203. What is the ability of the kinetic chain to stabilize a joint during movement called?
    dynamic joint stabilization
  204. What is a training environment that provides heightened stimulation to proprioceptors and mechanoreceptors called?
    multisensory condition
  205. What is a training environment that is as unstable as can safely be controlled by and individual called?
    controlled instability
  206. Which are exercises that use quick, powerful movement involving and eccentric contaction immediately followed by and expolsive concentric contration called?
    reactive training
  207. What is the paradigm that states, to move with efficiency, forces must be reduces 8eccentreically), stabiized (isometrically), and then produced (concentreically) known as?
    integrated performance paradigm
  208. What is the ability to move the body in one intended direction as fast as possible called?
  209. What is the ability to accelerate, decelerate, stabilize, and change direction quickly, while maintaining proper posture called?
  210. What the ability to react and change body position with maximum rate of force production, in a planes of motion, from all body positions, during functional activities called?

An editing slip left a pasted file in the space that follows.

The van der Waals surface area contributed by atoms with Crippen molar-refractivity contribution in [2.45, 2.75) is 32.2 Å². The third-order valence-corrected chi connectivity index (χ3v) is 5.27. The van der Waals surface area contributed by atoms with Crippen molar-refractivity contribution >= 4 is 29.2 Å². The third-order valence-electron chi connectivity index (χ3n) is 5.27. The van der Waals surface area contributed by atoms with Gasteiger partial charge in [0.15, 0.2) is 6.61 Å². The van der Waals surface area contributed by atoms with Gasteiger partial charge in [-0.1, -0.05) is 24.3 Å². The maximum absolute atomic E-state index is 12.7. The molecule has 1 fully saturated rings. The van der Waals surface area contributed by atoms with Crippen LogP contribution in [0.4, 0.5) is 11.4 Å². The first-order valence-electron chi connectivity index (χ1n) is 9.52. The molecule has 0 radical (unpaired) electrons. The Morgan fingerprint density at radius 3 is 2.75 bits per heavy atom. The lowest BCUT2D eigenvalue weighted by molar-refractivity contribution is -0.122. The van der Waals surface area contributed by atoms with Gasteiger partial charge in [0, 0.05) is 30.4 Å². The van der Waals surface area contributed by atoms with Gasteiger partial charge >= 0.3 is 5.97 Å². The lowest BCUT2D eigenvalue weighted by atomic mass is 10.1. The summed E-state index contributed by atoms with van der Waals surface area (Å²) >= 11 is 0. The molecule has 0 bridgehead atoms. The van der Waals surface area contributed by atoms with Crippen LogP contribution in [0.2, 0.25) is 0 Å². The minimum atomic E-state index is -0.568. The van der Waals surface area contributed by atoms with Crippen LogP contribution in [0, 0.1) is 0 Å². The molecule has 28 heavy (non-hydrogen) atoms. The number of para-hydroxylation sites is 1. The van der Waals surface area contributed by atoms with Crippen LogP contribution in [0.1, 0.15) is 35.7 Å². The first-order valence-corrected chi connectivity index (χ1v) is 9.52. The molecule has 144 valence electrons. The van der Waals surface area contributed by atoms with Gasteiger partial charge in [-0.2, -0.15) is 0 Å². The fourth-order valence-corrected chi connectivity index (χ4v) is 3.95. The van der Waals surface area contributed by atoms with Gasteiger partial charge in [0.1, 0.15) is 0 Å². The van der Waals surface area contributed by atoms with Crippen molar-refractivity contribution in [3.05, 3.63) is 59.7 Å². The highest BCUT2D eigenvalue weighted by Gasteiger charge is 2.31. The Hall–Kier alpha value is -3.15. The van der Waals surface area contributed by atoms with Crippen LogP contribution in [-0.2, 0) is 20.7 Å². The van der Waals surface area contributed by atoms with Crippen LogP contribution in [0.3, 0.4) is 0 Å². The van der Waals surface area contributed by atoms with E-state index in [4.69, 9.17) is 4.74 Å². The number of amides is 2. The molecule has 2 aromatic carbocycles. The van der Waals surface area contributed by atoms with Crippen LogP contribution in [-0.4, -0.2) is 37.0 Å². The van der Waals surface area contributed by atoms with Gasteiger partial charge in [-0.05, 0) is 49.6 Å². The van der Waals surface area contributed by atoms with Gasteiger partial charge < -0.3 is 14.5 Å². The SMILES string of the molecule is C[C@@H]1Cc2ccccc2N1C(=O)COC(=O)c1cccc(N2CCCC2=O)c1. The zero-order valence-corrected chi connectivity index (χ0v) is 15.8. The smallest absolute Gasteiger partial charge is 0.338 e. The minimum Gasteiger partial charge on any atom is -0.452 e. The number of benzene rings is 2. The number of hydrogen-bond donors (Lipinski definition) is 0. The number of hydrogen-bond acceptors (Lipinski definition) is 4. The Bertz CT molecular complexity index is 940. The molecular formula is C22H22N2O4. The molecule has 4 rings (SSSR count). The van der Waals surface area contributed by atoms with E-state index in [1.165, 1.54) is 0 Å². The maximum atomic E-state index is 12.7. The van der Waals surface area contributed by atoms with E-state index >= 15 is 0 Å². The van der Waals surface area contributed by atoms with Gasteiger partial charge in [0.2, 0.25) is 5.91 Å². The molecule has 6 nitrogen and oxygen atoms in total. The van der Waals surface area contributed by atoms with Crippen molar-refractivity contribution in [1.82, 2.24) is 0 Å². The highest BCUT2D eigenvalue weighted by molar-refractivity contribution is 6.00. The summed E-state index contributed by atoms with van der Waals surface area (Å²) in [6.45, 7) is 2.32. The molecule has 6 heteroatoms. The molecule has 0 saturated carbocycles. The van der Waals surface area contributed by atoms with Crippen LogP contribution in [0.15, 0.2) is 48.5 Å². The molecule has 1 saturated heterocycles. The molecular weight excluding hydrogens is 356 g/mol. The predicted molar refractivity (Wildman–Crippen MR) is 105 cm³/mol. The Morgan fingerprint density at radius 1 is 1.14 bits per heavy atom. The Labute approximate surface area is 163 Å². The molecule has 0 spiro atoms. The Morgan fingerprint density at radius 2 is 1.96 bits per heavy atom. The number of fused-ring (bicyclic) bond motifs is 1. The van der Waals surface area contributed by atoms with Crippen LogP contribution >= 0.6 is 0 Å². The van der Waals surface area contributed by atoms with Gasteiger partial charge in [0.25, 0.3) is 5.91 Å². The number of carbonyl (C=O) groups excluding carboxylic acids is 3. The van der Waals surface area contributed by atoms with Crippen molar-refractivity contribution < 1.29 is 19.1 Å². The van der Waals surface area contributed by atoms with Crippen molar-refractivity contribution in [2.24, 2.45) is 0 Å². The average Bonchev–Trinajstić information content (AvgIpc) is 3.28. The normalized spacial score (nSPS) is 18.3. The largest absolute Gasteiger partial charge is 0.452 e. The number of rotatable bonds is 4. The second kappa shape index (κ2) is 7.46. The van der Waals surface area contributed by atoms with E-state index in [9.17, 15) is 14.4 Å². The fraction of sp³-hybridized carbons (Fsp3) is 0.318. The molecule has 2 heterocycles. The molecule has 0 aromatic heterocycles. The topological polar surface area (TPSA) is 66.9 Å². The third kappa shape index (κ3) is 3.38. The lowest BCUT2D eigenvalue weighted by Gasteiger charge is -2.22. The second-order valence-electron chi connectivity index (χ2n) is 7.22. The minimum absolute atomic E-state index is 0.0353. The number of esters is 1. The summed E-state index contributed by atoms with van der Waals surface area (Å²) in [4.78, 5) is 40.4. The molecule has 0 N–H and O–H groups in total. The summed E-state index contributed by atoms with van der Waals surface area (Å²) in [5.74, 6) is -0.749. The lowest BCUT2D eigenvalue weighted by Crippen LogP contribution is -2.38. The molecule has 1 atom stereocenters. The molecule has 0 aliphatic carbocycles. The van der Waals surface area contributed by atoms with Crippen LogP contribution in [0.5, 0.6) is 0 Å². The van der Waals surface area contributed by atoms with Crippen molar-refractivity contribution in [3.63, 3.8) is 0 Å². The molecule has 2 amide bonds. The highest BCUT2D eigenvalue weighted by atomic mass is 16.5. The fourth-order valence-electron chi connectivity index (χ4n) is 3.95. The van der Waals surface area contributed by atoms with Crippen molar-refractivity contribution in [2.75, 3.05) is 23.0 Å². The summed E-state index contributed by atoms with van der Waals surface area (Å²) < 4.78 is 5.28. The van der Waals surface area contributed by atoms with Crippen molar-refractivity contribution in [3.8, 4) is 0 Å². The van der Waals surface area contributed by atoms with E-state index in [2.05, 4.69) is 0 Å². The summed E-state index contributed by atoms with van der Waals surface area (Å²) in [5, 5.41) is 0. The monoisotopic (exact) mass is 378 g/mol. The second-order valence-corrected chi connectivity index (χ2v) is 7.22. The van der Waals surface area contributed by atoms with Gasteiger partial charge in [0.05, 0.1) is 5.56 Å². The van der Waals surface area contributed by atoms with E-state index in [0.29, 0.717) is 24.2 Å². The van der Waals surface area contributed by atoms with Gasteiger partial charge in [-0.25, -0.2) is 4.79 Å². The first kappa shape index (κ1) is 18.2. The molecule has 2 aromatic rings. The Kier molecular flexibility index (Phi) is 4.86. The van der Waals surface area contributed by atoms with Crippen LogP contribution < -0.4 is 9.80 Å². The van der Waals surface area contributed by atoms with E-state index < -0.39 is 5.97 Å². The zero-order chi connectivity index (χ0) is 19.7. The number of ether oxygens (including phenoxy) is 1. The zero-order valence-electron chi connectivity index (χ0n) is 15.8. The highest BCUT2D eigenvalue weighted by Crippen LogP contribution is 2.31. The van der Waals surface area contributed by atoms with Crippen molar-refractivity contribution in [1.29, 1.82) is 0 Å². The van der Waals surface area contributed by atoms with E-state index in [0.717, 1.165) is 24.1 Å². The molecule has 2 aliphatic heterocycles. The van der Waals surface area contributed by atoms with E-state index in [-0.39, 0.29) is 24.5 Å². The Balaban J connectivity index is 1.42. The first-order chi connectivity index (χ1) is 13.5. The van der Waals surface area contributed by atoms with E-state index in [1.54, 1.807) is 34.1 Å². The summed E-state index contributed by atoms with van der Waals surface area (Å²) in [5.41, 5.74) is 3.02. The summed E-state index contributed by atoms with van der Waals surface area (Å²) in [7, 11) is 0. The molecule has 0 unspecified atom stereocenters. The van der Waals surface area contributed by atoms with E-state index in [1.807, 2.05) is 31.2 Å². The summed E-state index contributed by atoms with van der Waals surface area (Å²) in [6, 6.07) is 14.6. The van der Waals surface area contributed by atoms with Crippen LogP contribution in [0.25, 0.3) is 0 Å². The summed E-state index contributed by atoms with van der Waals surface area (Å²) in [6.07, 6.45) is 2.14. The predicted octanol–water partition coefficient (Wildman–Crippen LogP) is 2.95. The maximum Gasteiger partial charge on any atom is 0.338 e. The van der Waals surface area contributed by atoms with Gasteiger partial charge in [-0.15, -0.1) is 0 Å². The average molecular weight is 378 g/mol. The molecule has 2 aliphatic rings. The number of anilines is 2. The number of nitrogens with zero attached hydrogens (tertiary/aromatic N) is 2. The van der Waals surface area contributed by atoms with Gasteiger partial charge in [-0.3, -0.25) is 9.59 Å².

211. What is the kinetic chains ability to adpat to stresses placed on it called?
    general adaptation syndrome
  212. The initial reaction to a stressor i's
    the alarm reaction
  213. The body increasing its functional capacity to adapt to a stressor is known as?
    resistance development
  214. What is prolonged stress or stress that is intolerable and will produce exhaustion or distress to the system is known as?
  215. What is the division of a training program into smaller, progressive stages called?
  216. What is the principle that states the body will adapt to the specific demands that are placed on it called?
    principle of specificity or specific adaptation to imposed demands (said principle)
  217. What refers to the weight and movements placed on the body?
    mechanical specificity
  218. What refers to the speed of contraction and exercise selection?
    neromuscular specificity